Shrub or small tree, 0.6–3.5(–6) m; bark smooth, reddish, peeling; young shoots glabrous or sparsely glandular. Leaves 3–7.5(–11) × 2–5.5(–7.5) cm, orbicular to obovate or elliptic, base rounded to cordate, entirely glabrous (occasionally with a few hairs below), lower epidermis, strongly glaucous-papillate, with some red-stalked glands; petioles glabrous or sparsely glandular. Flowers 3–10, in a lax truss; calyx 2–20 mm, irregular to cupular, often coloured; corolla fleshy, deep crimson, campanulate, with nectar pouches, 35–50 mm; ovary glabrous or glandular, style glabrous. Flowering April-May. Royal Horticultural Society (1997)
Distribution Bhutan China S Tibet India Sikkim, Arunachal Pradesh
RHS Hardiness Rating H5
Conservation status Least concern (LC)
Taxonomic note R. thomsonii hybridizes in the wild with R. campylocarpum (see under R. × candelabrum). Royal Horticultural Society (1997)
An evergreen, glabrous shrub up to 14 ft high and more in diameter in the Cornish gardens. Leaves roundish oval, 2 to 4 in. long, two-thirds as wide, round at the apex except for a short, abrupt tip, and rounded or slightly heart-shaped at the base, dark green above, blue-white or glaucous green below; stalk about 3⁄4 in. long. Flowers borne in March or April, six to ten in a loose terminal cluster; pedicels up to 1 in. long. Calyx 1⁄2 to 3⁄4 in. deep, rarely shorter, cup-shaped, often tinged with red. Corolla bell-shaped, fleshy, rich blood-red, 2 to 3 in. across, five-lobed. Stamens ten, glabrous. Ovary and style glabrous. Bot. Mag., t. 4997. (s. and ss. Thomsonii)
Native of the Himalaya as far west as Nepal; introduced by J. D. Hooker in 1850 from Sikkim, where it grows at 10,000 to 13,000 ft. It first flowered in 1857 with Messrs Methven of Edinburgh, who had taken a scion from one of their seedlings and grafted it on R. ponticum.
R. thomsonii is hardy at Kew, but needs a sheltered position, and even then its flowers and young growths are very liable to injury by late frost. In more favoured gardens it is magnificent, and really deserves a place even in a garden with the climate of Kew, since it makes a handsome specimen and the flowers are so splendid that a display one year in three is ample return for the room it occupies. It received an Award of Garden Merit in 1925.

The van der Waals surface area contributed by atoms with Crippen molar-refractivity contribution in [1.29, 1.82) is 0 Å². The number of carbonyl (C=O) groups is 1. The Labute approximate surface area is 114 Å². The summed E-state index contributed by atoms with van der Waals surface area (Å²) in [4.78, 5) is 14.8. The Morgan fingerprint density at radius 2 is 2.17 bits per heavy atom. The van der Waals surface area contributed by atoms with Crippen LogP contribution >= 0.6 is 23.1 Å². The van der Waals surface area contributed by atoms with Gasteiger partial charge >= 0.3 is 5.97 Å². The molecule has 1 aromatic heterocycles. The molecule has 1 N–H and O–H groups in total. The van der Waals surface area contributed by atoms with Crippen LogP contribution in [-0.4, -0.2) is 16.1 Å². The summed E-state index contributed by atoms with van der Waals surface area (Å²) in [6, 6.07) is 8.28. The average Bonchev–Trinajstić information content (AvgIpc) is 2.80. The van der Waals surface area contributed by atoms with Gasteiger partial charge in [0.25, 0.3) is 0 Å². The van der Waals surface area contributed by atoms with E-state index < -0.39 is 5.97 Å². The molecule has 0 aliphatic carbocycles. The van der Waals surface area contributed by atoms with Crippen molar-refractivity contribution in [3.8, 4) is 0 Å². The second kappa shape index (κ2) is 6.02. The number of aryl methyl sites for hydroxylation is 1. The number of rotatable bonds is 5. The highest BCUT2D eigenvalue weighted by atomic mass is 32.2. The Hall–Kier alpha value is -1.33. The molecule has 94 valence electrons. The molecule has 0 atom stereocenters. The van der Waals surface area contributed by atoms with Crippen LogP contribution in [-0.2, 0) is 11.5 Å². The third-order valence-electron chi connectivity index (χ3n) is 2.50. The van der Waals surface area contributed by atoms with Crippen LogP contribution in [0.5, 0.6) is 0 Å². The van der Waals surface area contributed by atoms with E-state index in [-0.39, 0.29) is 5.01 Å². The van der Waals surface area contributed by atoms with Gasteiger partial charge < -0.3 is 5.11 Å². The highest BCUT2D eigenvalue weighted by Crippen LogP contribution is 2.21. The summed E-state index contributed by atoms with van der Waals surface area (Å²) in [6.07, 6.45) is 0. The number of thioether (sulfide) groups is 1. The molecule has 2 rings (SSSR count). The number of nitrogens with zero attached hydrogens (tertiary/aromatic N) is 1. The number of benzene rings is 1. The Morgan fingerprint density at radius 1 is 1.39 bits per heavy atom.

Crossed with other species, R. thomsonii has given rise to some of the finest and best known hybrid grexes, notably Luscombei (with R. fortunei), Shilsonii (with R. barbatum), and Cornish Cross (with R. griffithianum), ‘Ascot Brilliant’ is an old hybrid between R. thomsonii and a hardy hybrid, raised by Standish over a century ago; more recent commercial hybrids with R. thomsonii as one parent are ‘Sir John Ramsden’ and ‘J. G. Millais’.
subsp. lopsangianum (Cowan) Chamberlain R. lopsangianum Cowan – The distinctive characters of this subspecies are given on pages 786–7, under R. lopsangianum.
The two varieties of R. thomsonii mentioned are considered to be natural hybrids between R. thomsonii and R. campylocarpum – R. × candelabrum Hook.f. – a cross occurring occasionally where the two species are in contact.
R. lopsangianum Cowan
Leaves 3–4.5cm long; calyx 24mm; shrubs 0.6–1.8m.
Distribution China (S Tibet).
Subsp. lopsangianum is in some respects intermediate between subsp. thomsonii and R. sherriffii; some plants in cultivation have a few scattered hairs on the lower leaf surface.
Leaves 5-11cm long, calyx (6-)10-18, shrubs 1.3-6m.
Distribution Nepal, N India (Sikkim, Arunachal Pradesh), Bhutan.
Awards AM 1973 (Crown Estate Commissioners, Windsor); flowers red in throat, darkening at rim.
R. candelabrum Hook, f